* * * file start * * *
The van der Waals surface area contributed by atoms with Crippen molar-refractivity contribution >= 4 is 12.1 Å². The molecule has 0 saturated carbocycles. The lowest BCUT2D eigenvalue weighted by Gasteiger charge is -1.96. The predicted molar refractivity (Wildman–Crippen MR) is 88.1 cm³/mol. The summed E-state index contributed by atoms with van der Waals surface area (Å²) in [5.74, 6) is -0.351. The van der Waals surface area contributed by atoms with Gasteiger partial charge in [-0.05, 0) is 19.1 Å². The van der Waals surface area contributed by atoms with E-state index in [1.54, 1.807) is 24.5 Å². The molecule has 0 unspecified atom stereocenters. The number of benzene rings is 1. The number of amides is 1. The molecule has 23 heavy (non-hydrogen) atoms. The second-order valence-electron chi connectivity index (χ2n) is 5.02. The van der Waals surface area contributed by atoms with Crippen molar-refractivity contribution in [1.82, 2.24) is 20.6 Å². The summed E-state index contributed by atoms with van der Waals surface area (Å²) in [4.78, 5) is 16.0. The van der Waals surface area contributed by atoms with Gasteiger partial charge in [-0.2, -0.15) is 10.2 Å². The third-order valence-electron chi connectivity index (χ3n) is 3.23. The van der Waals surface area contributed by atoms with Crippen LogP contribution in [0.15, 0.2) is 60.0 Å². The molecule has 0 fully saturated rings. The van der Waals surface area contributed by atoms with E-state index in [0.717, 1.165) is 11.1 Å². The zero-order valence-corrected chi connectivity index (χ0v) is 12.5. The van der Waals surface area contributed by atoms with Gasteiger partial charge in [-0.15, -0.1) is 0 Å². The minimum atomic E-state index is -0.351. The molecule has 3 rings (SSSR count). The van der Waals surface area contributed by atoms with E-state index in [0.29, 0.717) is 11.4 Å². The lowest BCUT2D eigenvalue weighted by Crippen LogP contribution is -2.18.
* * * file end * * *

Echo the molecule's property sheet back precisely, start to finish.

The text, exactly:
The van der Waals surface area contributed by atoms with Crippen molar-refractivity contribution >= 4 is 12.1 Å². The molecule has 0 saturated carbocycles. The lowest BCUT2D eigenvalue weighted by Gasteiger charge is -1.96. The predicted molar refractivity (Wildman–Crippen MR) is 88.1 cm³/mol. The summed E-state index contributed by atoms with van der Waals surface area (Å²) in [5.74, 6) is -0.351. The van der Waals surface area contributed by atoms with Gasteiger partial charge in [-0.05, 0) is 19.1 Å². The van der Waals surface area contributed by atoms with E-state index in [1.54, 1.807) is 24.5 Å². The molecule has 0 unspecified atom stereocenters. The number of benzene rings is 1. The number of amides is 1. The molecule has 23 heavy (non-hydrogen) atoms. The second-order valence-electron chi connectivity index (χ2n) is 5.02. The van der Waals surface area contributed by atoms with Crippen molar-refractivity contribution in [1.82, 2.24) is 20.6 Å². The summed E-state index contributed by atoms with van der Waals surface area (Å²) in [4.78, 5) is 16.0. The van der Waals surface area contributed by atoms with Gasteiger partial charge in [-0.2, -0.15) is 10.2 Å². The third-order valence-electron chi connectivity index (χ3n) is 3.23. The van der Waals surface area contributed by atoms with Crippen LogP contribution in [0.15, 0.2) is 60.0 Å². The molecule has 0 fully saturated rings. The van der Waals surface area contributed by atoms with E-state index in [0.717, 1.165) is 11.1 Å². The zero-order valence-corrected chi connectivity index (χ0v) is 12.5. The van der Waals surface area contributed by atoms with Gasteiger partial charge in [-0.15, -0.1) is 0 Å². The minimum atomic E-state index is -0.351. The molecule has 3 rings (SSSR count). The van der Waals surface area contributed by atoms with E-state index in [0.29, 0.717) is 11.4 Å². The lowest BCUT2D eigenvalue weighted by Crippen LogP contribution is -2.18.